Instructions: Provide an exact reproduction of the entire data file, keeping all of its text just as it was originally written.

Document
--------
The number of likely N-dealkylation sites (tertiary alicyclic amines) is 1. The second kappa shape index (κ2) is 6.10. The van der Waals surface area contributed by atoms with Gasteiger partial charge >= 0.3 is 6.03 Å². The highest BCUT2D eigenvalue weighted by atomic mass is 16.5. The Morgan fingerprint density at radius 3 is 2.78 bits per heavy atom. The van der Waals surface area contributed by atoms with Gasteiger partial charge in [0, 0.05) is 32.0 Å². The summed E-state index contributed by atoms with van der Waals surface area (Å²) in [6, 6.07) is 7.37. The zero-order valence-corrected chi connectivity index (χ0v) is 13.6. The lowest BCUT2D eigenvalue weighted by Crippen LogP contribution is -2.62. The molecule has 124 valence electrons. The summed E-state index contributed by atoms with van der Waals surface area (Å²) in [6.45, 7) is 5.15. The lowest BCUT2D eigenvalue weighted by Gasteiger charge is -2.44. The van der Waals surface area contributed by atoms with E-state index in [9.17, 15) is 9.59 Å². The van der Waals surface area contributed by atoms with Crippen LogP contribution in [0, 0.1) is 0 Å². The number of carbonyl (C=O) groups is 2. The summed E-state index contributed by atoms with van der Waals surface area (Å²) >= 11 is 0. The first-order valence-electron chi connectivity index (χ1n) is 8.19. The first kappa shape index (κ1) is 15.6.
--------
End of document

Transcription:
The number of likely N-dealkylation sites (tertiary alicyclic amines) is 1. The second kappa shape index (κ2) is 6.10. The van der Waals surface area contributed by atoms with Gasteiger partial charge >= 0.3 is 6.03 Å². The highest BCUT2D eigenvalue weighted by atomic mass is 16.5. The Morgan fingerprint density at radius 3 is 2.78 bits per heavy atom. The van der Waals surface area contributed by atoms with Gasteiger partial charge in [0, 0.05) is 32.0 Å². The summed E-state index contributed by atoms with van der Waals surface area (Å²) in [6, 6.07) is 7.37. The zero-order valence-corrected chi connectivity index (χ0v) is 13.6. The lowest BCUT2D eigenvalue weighted by Crippen LogP contribution is -2.62. The molecule has 124 valence electrons. The summed E-state index contributed by atoms with van der Waals surface area (Å²) in [6.45, 7) is 5.15. The lowest BCUT2D eigenvalue weighted by Gasteiger charge is -2.44. The van der Waals surface area contributed by atoms with E-state index in [9.17, 15) is 9.59 Å². The van der Waals surface area contributed by atoms with Crippen LogP contribution in [0, 0.1) is 0 Å². The number of carbonyl (C=O) groups is 2. The summed E-state index contributed by atoms with van der Waals surface area (Å²) >= 11 is 0. The first-order valence-electron chi connectivity index (χ1n) is 8.19. The first kappa shape index (κ1) is 15.6.